“I who did not die, who am still living,
still lying in the backseat behind all my questions,
clenching and opening one small hand.”

- Making a Fist,
Naomi Shihab Nye




Mia y la ofrenda
La ofrenda
Miguel’s truck


La Fiesta

Mia showing me a childhood photo
Mia going through childhood photos
Mia going through childhood photos
Mia going through childhood photos
Dancing at Dia de Los Muertos
Dancing at Dia de Los Muertos
Dancing at Dia de Los Muertos
Dancing at Dia de Los Muertos
Mia y la ofrenda
Mia eating tacos in her aunt’s restaurant
Light shining on candy
White rock lake
Resting on the boardwalk
Tina asleep on the boardwalk
Tina giving Mia a flower
Looking out the window
The car ride
The Perez family restaurant





Portrait of Miguel in Mexico by Mia








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Querido,



It smelled like sulfur on the
drive to the airport.


I remember the air was cool and the car was quiet. None of us had gotten any sleep and our eyes were all heavy—I remember wondering what the owner of the bodega had thought of us when we walked past earlier that morning, looking down the isles in search of a remedy for a grieving friend. 

There are moments when the body knows what’s happened before it’s been informed of it. When I had opened my eyes to the sound of her phone call the night before, I knew what had happened. But still, I picked it up with a small sliver of hope that she just had a nightmare or had stayed up all night watching a show again and needed to tell me about it. It was neither of those things, and I jumped out of bed and rushed out the door. One of us had been in the building when she found out, another a state away—one had stumbled home late from a night out, not knowing what had happened, and then there was me, who had been asleep. We all ran to the apartment at 4AM, no questions asked.

The smell of sulfur reminded me of my aunt’s farm in the Minnesota countryside—the first time I used her tap to brush my teeth I wondered why it smelled so bad. 

“The water comes from the well” she said.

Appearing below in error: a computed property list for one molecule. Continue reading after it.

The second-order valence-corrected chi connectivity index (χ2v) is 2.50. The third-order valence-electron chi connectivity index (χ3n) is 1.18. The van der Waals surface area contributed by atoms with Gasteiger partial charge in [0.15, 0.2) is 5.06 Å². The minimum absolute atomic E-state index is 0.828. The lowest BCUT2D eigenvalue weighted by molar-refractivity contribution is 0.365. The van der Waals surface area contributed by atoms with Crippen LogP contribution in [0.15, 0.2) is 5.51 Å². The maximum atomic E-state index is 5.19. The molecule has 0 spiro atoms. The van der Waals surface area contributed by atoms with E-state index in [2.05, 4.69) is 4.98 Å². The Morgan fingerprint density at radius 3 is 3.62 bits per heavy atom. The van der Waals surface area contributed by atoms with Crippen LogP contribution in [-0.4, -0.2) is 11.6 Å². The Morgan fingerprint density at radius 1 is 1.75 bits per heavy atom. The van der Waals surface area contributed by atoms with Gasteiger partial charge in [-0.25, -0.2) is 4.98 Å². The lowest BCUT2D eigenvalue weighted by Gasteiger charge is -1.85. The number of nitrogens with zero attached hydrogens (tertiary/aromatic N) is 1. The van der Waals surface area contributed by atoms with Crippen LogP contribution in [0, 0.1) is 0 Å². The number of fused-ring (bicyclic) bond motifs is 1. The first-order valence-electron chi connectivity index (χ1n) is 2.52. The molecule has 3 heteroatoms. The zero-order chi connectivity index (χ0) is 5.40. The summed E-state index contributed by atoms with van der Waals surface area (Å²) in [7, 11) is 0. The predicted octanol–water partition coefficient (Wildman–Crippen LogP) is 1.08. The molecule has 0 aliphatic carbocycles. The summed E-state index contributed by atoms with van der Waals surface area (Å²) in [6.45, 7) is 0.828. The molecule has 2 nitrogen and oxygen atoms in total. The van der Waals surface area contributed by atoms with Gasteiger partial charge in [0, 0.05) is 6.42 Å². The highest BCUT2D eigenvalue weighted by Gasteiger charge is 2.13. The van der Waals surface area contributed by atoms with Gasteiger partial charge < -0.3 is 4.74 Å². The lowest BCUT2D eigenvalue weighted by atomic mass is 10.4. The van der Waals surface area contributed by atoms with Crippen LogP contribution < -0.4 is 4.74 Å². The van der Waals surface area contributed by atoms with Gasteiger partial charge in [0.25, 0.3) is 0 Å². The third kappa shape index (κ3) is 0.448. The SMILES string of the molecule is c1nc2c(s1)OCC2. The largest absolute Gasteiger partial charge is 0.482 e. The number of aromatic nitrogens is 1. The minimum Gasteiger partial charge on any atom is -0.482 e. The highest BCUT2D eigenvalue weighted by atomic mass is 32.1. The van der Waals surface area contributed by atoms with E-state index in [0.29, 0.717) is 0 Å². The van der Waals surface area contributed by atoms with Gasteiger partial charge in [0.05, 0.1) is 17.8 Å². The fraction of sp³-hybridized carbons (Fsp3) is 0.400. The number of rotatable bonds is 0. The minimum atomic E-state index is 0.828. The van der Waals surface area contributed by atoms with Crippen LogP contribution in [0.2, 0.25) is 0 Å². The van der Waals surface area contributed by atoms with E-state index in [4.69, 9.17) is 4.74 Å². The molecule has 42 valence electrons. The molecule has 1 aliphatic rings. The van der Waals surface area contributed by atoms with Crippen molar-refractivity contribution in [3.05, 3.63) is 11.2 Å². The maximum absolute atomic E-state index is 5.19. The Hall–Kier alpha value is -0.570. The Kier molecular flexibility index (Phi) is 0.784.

The smell was not coming from a well this time—perhaps it was just the universe nodding along to us with that sour and familiar smell. As we passed by cemeteries on the drive, which at that time felt like a cruel and unusual joke, the air passing into the back seat hit me like summer does after a long and cold winter.



A few days after we dropped her off at the airport, we were sitting outside a local bar on the picnic benches and held each other. None of us had had any proximity to a parent dying until that night when we all got a phone call from her. She sent texts as we sat there, updating us on the funeral proceedings and the food she was eating. I remember that despite the heaviness of the previous days, we were all grateful for how it brought us all together. We sat there reading her texts together for hours, remarking that only she could write about this experience so beautifully and poetically while in the midst of it, and we laughed together in a tender frustration. 

For the first week afterwards, I sat in my room for days crying and crying—to the point where my mother was worried and had to remind me that I was not experiencing the loss of a parent. I wished so badly that I could carry some of her grief so that she would experience less of it, but I couldn't. That’s the hard thing about being there for someone who is grieving, there is absolutely nothing you can do to ail their pain—all you can do is sit nearby until they need someone’s chest to cry into and help them eat.

Months later at the end of October, we were invited to come to her childhood home and celebrate “Dia De Los Muertos” or “Day of The Dead” with her family—the first one without her dad. It’s a holiday dedicated to honoring and celebrating those who have passed, and creating an Ofrenda, or Altar, to guide them back home. I made these photographs during that trip and documented the preparing of the altar, the party, and the coming together of family, friends and loved ones.

These photos are dedicated to Mia, who is my dearest friend in this life, and her dad, Miguel.





“Unable to perceive the shape of you, I find you all around me. Your presence fills my eyes with your love. It humbles my heart, for you are everywhere.”

-Jalal al-Din Rumi




Preparativos para El Día De Los Muertos

Early morning breakfast

"Are the decorations up there?"
"No, just skeletons."
Mia and the decorations
Mia and her brother Miguel try to open their Dad's shed in the dark to find the altar decorations.
What was the code?
Miguel's truck and shed
Miguel's truck
Miguel and his mom decorate la ofrenda with traditional banners
Mom and her son Miguel driving to Plaza Garibaldi, a Mexican marketplace, 
to find missing decorations for la ofrenda
Plaza Garibaldi
Plaza Garibaldi
Sarika in Plaza Garibaldi
Flat tire
Karen
Mia feeding Yumi and Karen
Karen and Yumi eating
Mia and Karen
Mia and Karen, looking out the window
Karen looking out the window

The backyard
The side yard
Mia and Max trying on wigs 
Mia and Max trying on wigs
Sarika in the kitchen
First meal out of the airport
Whataburger
Waiting for  food
Whataburger
The front yard
Miguel's pickup

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